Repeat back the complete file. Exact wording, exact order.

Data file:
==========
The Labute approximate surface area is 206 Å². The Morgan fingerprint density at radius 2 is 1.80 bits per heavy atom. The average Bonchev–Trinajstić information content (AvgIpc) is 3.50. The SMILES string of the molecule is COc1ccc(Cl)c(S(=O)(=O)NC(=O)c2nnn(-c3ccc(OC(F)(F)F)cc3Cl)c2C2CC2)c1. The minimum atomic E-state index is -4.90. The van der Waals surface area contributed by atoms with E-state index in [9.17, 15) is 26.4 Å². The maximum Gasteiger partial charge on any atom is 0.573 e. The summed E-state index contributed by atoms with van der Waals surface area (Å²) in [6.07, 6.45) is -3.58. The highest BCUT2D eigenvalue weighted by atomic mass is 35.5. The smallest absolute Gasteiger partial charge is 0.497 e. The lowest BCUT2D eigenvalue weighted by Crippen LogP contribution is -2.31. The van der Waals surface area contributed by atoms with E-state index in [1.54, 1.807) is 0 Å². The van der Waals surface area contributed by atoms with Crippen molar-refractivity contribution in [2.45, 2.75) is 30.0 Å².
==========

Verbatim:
The Labute approximate surface area is 206 Å². The Morgan fingerprint density at radius 2 is 1.80 bits per heavy atom. The average Bonchev–Trinajstić information content (AvgIpc) is 3.50. The SMILES string of the molecule is COc1ccc(Cl)c(S(=O)(=O)NC(=O)c2nnn(-c3ccc(OC(F)(F)F)cc3Cl)c2C2CC2)c1. The minimum atomic E-state index is -4.90. The van der Waals surface area contributed by atoms with E-state index in [9.17, 15) is 26.4 Å². The maximum Gasteiger partial charge on any atom is 0.573 e. The summed E-state index contributed by atoms with van der Waals surface area (Å²) in [6.07, 6.45) is -3.58. The highest BCUT2D eigenvalue weighted by atomic mass is 35.5. The smallest absolute Gasteiger partial charge is 0.497 e. The lowest BCUT2D eigenvalue weighted by Crippen LogP contribution is -2.31. The van der Waals surface area contributed by atoms with E-state index in [1.54, 1.807) is 0 Å². The van der Waals surface area contributed by atoms with Crippen molar-refractivity contribution in [2.45, 2.75) is 30.0 Å².